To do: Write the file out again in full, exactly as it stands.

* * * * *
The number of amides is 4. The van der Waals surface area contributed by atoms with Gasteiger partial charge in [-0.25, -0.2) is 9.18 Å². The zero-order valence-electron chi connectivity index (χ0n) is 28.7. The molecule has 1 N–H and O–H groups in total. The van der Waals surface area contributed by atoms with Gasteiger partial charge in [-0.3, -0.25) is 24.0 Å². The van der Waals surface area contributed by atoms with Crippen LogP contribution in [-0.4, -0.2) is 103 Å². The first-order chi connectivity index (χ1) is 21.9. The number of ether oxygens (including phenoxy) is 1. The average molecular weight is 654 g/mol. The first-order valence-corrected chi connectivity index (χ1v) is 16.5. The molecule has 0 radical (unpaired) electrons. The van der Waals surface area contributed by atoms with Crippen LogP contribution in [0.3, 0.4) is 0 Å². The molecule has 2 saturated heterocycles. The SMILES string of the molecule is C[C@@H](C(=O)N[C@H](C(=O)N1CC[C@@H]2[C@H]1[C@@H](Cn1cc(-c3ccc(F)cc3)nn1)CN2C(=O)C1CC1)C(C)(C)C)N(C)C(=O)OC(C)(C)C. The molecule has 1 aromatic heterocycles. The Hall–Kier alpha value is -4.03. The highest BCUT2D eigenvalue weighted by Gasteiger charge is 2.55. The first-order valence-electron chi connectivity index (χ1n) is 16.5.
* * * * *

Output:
The number of amides is 4. The van der Waals surface area contributed by atoms with Gasteiger partial charge in [-0.25, -0.2) is 9.18 Å². The zero-order valence-electron chi connectivity index (χ0n) is 28.7. The molecule has 1 N–H and O–H groups in total. The van der Waals surface area contributed by atoms with Gasteiger partial charge in [-0.3, -0.25) is 24.0 Å². The van der Waals surface area contributed by atoms with Crippen LogP contribution in [-0.4, -0.2) is 103 Å². The first-order chi connectivity index (χ1) is 21.9. The number of ether oxygens (including phenoxy) is 1. The average molecular weight is 654 g/mol. The first-order valence-corrected chi connectivity index (χ1v) is 16.5. The molecule has 0 radical (unpaired) electrons. The van der Waals surface area contributed by atoms with Crippen LogP contribution in [0.3, 0.4) is 0 Å². The molecule has 2 saturated heterocycles. The SMILES string of the molecule is C[C@@H](C(=O)N[C@H](C(=O)N1CC[C@@H]2[C@H]1[C@@H](Cn1cc(-c3ccc(F)cc3)nn1)CN2C(=O)C1CC1)C(C)(C)C)N(C)C(=O)OC(C)(C)C. The molecule has 1 aromatic heterocycles. The Hall–Kier alpha value is -4.03. The highest BCUT2D eigenvalue weighted by Gasteiger charge is 2.55. The first-order valence-electron chi connectivity index (χ1n) is 16.5.